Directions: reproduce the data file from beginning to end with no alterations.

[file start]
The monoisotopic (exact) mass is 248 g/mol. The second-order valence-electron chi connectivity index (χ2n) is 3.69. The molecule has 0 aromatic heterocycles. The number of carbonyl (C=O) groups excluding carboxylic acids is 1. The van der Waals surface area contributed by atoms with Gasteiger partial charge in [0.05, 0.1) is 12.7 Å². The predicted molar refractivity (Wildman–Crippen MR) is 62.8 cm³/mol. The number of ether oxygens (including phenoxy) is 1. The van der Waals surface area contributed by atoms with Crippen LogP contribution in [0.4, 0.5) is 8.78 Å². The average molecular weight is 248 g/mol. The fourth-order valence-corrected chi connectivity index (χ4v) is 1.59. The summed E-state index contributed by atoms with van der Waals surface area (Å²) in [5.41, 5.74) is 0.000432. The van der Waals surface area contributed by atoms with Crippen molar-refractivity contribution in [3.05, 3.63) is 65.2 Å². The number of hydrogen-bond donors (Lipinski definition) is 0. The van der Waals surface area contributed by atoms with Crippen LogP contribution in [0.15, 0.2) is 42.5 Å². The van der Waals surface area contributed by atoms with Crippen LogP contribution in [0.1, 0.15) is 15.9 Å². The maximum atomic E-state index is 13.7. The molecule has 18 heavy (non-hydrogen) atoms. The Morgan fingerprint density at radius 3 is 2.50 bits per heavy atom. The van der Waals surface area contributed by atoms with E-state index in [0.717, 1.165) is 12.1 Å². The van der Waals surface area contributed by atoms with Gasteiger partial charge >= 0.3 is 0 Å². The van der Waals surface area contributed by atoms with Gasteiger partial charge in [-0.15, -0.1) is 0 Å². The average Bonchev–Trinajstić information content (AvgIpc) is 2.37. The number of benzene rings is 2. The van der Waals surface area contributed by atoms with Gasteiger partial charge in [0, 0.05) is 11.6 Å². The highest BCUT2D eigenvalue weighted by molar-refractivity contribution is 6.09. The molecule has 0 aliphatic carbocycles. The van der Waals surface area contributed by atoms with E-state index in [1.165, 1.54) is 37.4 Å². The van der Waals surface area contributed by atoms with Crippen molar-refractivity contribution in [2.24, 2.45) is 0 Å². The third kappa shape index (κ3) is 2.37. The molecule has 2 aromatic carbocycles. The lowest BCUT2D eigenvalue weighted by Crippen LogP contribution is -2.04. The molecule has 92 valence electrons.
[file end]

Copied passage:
The monoisotopic (exact) mass is 248 g/mol. The second-order valence-electron chi connectivity index (χ2n) is 3.69. The molecule has 0 aromatic heterocycles. The number of carbonyl (C=O) groups excluding carboxylic acids is 1. The van der Waals surface area contributed by atoms with Gasteiger partial charge in [0.05, 0.1) is 12.7 Å². The predicted molar refractivity (Wildman–Crippen MR) is 62.8 cm³/mol. The number of ether oxygens (including phenoxy) is 1. The van der Waals surface area contributed by atoms with Crippen LogP contribution in [0.4, 0.5) is 8.78 Å². The average molecular weight is 248 g/mol. The fourth-order valence-corrected chi connectivity index (χ4v) is 1.59. The summed E-state index contributed by atoms with van der Waals surface area (Å²) in [5.41, 5.74) is 0.000432. The van der Waals surface area contributed by atoms with Crippen molar-refractivity contribution in [3.05, 3.63) is 65.2 Å². The number of hydrogen-bond donors (Lipinski definition) is 0. The van der Waals surface area contributed by atoms with Crippen LogP contribution in [0.15, 0.2) is 42.5 Å². The van der Waals surface area contributed by atoms with Crippen LogP contribution in [0.1, 0.15) is 15.9 Å². The maximum atomic E-state index is 13.7. The molecule has 18 heavy (non-hydrogen) atoms. The Morgan fingerprint density at radius 3 is 2.50 bits per heavy atom. The van der Waals surface area contributed by atoms with E-state index in [0.717, 1.165) is 12.1 Å². The van der Waals surface area contributed by atoms with Gasteiger partial charge >= 0.3 is 0 Å². The van der Waals surface area contributed by atoms with Gasteiger partial charge in [-0.15, -0.1) is 0 Å². The average Bonchev–Trinajstić information content (AvgIpc) is 2.37. The number of benzene rings is 2. The van der Waals surface area contributed by atoms with Gasteiger partial charge in [0, 0.05) is 11.6 Å². The highest BCUT2D eigenvalue weighted by molar-refractivity contribution is 6.09. The molecule has 0 aliphatic carbocycles. The van der Waals surface area contributed by atoms with E-state index in [1.165, 1.54) is 37.4 Å². The van der Waals surface area contributed by atoms with Crippen molar-refractivity contribution in [2.24, 2.45) is 0 Å². The third kappa shape index (κ3) is 2.37. The molecule has 2 aromatic carbocycles. The lowest BCUT2D eigenvalue weighted by Crippen LogP contribution is -2.04. The molecule has 92 valence electrons.